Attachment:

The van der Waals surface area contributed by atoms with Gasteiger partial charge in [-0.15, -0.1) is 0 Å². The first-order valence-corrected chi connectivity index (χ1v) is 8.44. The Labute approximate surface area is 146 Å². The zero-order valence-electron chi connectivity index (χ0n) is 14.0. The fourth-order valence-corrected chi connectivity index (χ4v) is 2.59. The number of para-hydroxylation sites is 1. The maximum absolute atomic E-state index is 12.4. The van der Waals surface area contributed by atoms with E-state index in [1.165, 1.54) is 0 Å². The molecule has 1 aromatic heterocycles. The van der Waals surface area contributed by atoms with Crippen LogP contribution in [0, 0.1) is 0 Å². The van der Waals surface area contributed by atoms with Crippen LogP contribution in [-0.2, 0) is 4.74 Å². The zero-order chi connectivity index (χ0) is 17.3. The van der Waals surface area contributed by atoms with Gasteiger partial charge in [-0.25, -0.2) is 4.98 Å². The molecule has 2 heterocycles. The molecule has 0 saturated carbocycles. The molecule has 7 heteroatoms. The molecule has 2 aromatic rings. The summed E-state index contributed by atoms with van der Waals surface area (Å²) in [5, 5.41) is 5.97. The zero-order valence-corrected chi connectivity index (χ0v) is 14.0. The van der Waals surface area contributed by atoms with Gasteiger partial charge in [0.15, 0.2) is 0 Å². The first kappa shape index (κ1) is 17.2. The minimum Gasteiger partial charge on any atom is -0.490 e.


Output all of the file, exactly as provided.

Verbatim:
The van der Waals surface area contributed by atoms with Gasteiger partial charge in [-0.15, -0.1) is 0 Å². The first-order valence-corrected chi connectivity index (χ1v) is 8.44. The Labute approximate surface area is 146 Å². The zero-order valence-electron chi connectivity index (χ0n) is 14.0. The fourth-order valence-corrected chi connectivity index (χ4v) is 2.59. The number of para-hydroxylation sites is 1. The maximum absolute atomic E-state index is 12.4. The van der Waals surface area contributed by atoms with E-state index in [1.165, 1.54) is 0 Å². The molecule has 1 aromatic heterocycles. The van der Waals surface area contributed by atoms with Crippen LogP contribution in [0, 0.1) is 0 Å². The van der Waals surface area contributed by atoms with Crippen LogP contribution in [-0.2, 0) is 4.74 Å². The zero-order chi connectivity index (χ0) is 17.3. The van der Waals surface area contributed by atoms with Gasteiger partial charge in [-0.25, -0.2) is 4.98 Å². The molecule has 2 heterocycles. The molecule has 0 saturated carbocycles. The molecule has 7 heteroatoms. The molecule has 2 aromatic rings. The summed E-state index contributed by atoms with van der Waals surface area (Å²) in [5, 5.41) is 5.97. The zero-order valence-corrected chi connectivity index (χ0v) is 14.0. The van der Waals surface area contributed by atoms with Gasteiger partial charge in [0.15, 0.2) is 0 Å². The first kappa shape index (κ1) is 17.2. The minimum Gasteiger partial charge on any atom is -0.490 e.